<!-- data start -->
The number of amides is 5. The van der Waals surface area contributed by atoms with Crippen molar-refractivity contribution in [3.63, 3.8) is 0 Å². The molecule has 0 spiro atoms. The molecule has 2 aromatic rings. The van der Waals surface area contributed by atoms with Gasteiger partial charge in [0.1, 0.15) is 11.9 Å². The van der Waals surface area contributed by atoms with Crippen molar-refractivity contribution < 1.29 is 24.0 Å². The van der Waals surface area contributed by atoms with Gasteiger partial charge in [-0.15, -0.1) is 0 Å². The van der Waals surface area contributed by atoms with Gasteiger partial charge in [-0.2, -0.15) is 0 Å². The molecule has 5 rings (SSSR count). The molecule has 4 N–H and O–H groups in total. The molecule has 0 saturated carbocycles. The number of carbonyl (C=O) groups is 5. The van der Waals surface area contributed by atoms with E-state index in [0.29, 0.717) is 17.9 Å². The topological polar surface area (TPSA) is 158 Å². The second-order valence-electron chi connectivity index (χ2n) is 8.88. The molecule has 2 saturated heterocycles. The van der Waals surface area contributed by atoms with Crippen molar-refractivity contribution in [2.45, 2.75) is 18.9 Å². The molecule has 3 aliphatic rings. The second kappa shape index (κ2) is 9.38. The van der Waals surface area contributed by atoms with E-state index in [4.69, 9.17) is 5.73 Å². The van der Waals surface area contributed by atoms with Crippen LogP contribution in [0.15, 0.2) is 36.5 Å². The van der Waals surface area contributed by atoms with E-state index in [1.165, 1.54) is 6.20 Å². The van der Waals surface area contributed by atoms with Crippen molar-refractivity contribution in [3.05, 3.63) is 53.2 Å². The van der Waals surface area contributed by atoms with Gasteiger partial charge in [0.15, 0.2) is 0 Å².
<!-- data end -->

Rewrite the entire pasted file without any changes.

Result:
The number of amides is 5. The van der Waals surface area contributed by atoms with Crippen molar-refractivity contribution in [3.63, 3.8) is 0 Å². The molecule has 0 spiro atoms. The molecule has 2 aromatic rings. The van der Waals surface area contributed by atoms with Gasteiger partial charge in [0.1, 0.15) is 11.9 Å². The van der Waals surface area contributed by atoms with Crippen molar-refractivity contribution < 1.29 is 24.0 Å². The van der Waals surface area contributed by atoms with Gasteiger partial charge in [-0.15, -0.1) is 0 Å². The van der Waals surface area contributed by atoms with Gasteiger partial charge in [-0.2, -0.15) is 0 Å². The molecule has 5 rings (SSSR count). The molecule has 4 N–H and O–H groups in total. The molecule has 0 saturated carbocycles. The number of carbonyl (C=O) groups is 5. The van der Waals surface area contributed by atoms with E-state index in [0.29, 0.717) is 17.9 Å². The topological polar surface area (TPSA) is 158 Å². The second-order valence-electron chi connectivity index (χ2n) is 8.88. The molecule has 2 saturated heterocycles. The van der Waals surface area contributed by atoms with Crippen molar-refractivity contribution in [2.45, 2.75) is 18.9 Å². The molecule has 3 aliphatic rings. The second kappa shape index (κ2) is 9.38. The van der Waals surface area contributed by atoms with E-state index in [4.69, 9.17) is 5.73 Å². The van der Waals surface area contributed by atoms with Crippen LogP contribution in [0.15, 0.2) is 36.5 Å². The van der Waals surface area contributed by atoms with E-state index in [1.165, 1.54) is 6.20 Å². The van der Waals surface area contributed by atoms with Crippen molar-refractivity contribution in [3.05, 3.63) is 53.2 Å². The van der Waals surface area contributed by atoms with Gasteiger partial charge in [0.15, 0.2) is 0 Å².